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Walton's in the Media.

The Saturday Evening Post
November / December 1973


Papa is the strongest man you ever saw ... and the gentlest.

We haven't much money, but once you've seen Mama smile, you'll know we're rich.

Love's old sweet song is very young.

Have you ever listened to the sound time makes?

Here's part of the Walton gang down at the general store.

Elizabeth loves to plant things and watch them grow. Grandpa taught her how.



A visit on location with the TV family which has won the hearts of the nation.


By Frederic A. Birmingham

To make an electronically forgiveable pun, TV has become The Great Transformer. It is now full circle in its destiny.

We are familiar with the TV doctor who is accosted on the street for medical advice. The daughter of a well-known TV villian had to change schools because of persecution by her classmates, directed at her despicable old man. The editor of the Post was asked by an old gentleman of sound mind and body if John-Boy Walton has submitted any manuscripts as yet to this magazine.


But now, even the Waltons, the eleven actors who play the parts of this endearing family, have fallen prey to the magic of their roles. This is the magic which has made this very uncomplicated TV series such a phenomenal success. The public, the critics, and even the cast have come under its spell. Come with me and visit the Waltons. Come see how imagination has become reality. And how TV, if its practitioners will ever learn, may well have found it's finest destiny - as a creative art.


We are in the Walton homestead, in the Blue Ridge Mountains of Virginia. A passage from "Walton's Mountain," one of the TV series, sets the stage. It is a quote from John-Boy's " yet-to-be published novel."

"At night across the mountain, when darkness falls and the winds sweep down out of the hollows, the wild things with their shiny eyes come to the edge of the clearing. At such an hour, the house seems safe and warm, an island of light and love in a sea of darkness. At such an hour, the word home must have come into being, dreamed up by some creature that never knew a home. In his yearning there must have come to mind a vision of a mother's face, a father's deep voice, the aroma of fresh baked bread, sunshine in a window, the muted sounds of rain on a roof, the sigh of death, the cry of a newborn babe, and voices calling goodnight. Home-an island, a refuge, a haven-of love."

The Walton family is dressed for a holiday dinner in the faintly comical yet stylish comeback garb of the 1930's. The flames flicker in the living room. Elizabeth, the youngest of the three girls, has been plinking out "chopsticks" on the old battered upright piano. Mary Ellen, the plain-pretty-beautiful oldest girl, sits in the big armchair in a teenage fantasy. Her mood is proud and withdrawn: her face reflects, in turn, a princess responding to the cheers of her subjects, Joan of Arc suffering at the stake, a tomboy hitting a home run against a boys' team, a woman of sorrow breaking her heart to save a loved one. John-Boy, athletic and brimming with vitality in knickers and a "collegiate" sweater, horses around with the rest of the kids in the family, making them laugh, making them behave, making them enjoy life. The father, strong and gentle, shares a private joke with Mama. She is shiningly beautiful, spiritually and physically, but is unaware of it. Grandpa, a leatherly mountain of a man, has just been restrained from too boisterous laughter by Grandma, a pincushion of a little old lady, compounded of violets, persimmons, sassafras tea, and ancient wisdom.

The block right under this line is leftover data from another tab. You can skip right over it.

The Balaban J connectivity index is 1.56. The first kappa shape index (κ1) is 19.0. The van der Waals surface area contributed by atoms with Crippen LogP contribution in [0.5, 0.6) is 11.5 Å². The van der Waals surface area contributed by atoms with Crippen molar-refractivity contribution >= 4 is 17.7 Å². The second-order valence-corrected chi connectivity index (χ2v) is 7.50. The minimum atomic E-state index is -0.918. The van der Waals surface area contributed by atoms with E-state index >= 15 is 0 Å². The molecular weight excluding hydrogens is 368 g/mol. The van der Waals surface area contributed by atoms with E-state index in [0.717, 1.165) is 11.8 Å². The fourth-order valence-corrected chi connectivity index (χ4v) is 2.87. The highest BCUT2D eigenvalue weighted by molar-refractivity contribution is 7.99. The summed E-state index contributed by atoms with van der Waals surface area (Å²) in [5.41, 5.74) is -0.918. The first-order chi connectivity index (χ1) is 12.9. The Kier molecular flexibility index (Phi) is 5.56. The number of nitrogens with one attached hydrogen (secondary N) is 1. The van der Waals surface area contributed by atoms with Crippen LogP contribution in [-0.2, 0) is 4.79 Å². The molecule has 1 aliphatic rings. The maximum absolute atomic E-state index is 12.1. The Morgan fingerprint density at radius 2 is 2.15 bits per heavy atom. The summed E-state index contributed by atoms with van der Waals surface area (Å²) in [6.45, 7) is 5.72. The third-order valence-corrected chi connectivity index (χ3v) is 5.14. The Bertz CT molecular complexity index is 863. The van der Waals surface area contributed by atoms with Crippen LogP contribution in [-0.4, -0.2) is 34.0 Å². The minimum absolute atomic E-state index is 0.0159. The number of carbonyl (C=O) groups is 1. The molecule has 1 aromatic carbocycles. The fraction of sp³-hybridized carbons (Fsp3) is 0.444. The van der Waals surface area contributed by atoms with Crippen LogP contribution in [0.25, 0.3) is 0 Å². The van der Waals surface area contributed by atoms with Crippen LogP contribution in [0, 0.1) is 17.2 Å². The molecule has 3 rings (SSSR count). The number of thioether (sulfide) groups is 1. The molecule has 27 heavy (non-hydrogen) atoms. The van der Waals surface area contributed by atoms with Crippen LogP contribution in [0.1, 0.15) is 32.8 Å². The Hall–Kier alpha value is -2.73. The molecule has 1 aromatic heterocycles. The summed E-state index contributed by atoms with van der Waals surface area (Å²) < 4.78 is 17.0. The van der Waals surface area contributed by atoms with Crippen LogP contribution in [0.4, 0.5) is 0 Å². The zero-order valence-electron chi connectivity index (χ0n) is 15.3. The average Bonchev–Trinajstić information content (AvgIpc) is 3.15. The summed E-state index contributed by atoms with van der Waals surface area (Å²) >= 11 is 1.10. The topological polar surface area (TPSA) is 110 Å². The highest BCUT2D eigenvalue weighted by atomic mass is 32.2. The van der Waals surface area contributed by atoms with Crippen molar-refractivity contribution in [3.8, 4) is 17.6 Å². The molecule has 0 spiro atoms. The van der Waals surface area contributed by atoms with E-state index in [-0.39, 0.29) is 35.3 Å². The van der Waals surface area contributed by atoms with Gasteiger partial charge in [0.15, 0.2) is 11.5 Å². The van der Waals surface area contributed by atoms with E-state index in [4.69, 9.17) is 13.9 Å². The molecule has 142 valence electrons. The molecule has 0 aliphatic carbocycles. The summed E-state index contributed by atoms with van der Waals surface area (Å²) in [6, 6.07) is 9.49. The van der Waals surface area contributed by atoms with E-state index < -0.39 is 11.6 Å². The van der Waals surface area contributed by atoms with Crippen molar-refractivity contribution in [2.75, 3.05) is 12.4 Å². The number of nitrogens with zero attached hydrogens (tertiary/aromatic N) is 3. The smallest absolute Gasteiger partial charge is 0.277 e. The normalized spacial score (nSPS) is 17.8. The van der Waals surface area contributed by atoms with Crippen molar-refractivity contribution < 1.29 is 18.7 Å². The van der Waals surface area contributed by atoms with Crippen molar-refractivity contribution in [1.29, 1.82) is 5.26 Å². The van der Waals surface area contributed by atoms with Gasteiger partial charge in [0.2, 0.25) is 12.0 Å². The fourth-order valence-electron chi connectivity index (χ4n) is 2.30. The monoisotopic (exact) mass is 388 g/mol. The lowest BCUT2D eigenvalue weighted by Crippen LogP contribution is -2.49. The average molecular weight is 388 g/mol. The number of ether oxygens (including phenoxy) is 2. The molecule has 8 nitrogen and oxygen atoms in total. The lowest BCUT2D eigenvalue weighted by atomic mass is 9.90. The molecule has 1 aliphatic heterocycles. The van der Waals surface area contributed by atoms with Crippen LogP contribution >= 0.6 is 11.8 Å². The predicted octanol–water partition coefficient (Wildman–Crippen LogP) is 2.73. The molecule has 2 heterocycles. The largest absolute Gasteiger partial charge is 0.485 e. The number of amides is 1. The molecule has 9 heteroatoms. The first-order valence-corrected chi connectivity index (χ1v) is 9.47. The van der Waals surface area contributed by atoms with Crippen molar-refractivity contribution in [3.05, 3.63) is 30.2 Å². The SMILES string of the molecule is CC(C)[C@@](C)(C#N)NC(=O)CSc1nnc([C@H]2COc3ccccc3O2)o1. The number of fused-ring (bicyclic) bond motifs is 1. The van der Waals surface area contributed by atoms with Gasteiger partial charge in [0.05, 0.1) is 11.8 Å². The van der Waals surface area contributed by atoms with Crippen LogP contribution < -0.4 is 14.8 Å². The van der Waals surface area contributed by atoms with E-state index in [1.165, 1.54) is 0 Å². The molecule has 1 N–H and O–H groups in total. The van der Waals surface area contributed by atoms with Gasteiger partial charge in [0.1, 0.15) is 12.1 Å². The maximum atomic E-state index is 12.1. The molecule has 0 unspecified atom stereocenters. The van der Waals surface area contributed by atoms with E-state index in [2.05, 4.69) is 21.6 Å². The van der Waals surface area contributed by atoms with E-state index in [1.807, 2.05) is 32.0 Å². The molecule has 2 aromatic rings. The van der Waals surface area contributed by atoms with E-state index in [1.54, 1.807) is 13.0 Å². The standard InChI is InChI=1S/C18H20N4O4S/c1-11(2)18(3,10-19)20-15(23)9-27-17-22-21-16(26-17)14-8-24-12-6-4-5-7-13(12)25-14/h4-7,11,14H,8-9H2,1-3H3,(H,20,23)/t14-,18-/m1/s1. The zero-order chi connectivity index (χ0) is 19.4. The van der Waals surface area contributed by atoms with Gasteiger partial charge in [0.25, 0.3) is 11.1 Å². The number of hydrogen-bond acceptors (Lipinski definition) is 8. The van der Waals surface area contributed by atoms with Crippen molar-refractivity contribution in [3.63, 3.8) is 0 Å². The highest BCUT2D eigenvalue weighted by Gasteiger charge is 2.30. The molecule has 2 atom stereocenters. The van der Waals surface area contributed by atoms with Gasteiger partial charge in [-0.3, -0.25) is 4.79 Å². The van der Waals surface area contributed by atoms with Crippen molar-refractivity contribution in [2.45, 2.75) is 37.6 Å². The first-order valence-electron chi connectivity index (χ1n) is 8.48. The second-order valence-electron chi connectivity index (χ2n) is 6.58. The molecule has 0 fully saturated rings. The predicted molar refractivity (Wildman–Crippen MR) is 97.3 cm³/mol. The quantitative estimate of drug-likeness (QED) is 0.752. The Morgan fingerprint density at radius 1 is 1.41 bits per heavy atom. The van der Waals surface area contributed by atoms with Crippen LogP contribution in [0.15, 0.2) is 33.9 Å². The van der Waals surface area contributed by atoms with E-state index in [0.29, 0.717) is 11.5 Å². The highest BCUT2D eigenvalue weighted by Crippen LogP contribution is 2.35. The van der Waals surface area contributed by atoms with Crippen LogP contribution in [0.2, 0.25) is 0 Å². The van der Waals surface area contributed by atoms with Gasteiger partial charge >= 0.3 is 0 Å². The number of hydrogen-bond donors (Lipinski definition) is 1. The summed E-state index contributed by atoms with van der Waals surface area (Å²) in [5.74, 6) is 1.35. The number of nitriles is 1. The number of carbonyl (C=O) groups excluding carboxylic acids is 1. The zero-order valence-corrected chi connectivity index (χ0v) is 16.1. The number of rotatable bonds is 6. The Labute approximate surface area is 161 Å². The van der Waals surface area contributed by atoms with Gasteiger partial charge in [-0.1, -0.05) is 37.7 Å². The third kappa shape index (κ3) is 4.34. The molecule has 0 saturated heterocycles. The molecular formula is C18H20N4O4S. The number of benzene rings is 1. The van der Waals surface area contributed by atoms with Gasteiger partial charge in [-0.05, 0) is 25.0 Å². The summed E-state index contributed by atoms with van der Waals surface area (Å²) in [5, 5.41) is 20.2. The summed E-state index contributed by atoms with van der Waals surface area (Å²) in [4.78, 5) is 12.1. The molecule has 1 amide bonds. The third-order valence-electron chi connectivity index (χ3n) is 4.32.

They sit at a table in the familiar kitchen of the Walton home. Grandpa tells a few stories to quiet the little ones. Grandma brings on the turkey. John-Boy acts as cheerleader for a chorus of wisecracks. The father and mother smile at each other across the table and converse in low tones. Elizabeth, the littlest girl, sits very close to the mother. Erin, the in-between daughter, sits by her father, and flings a hand up over his shoulder, one pal to another.



But now hear this:

In the above scene, we are onstage in the huge TV studio set where "The Waltons" is shot in Burbank, California. In spite of that fire in the living room, it is 107 degrees outside in the summer shade. The turkey is plastic, a weathered veteran, it would appear , of many a game of touch football among the stagehands on the Walton set. The eleven people, young and old, are actors gathered around this table, carefully set by stagehands, before 8 a.m. in the morning; they have a long day's work ahead of them on this friendishly hot morning. Yet now they must give over at least an hour to posing for Robert Charles Howe and an assisting photographer, Marvin Newton, in the discovery of glints of personality and perspectives of physiognomy which will ultimately find a way into the painting which is the cover of this issue of The Saturday Evening Post.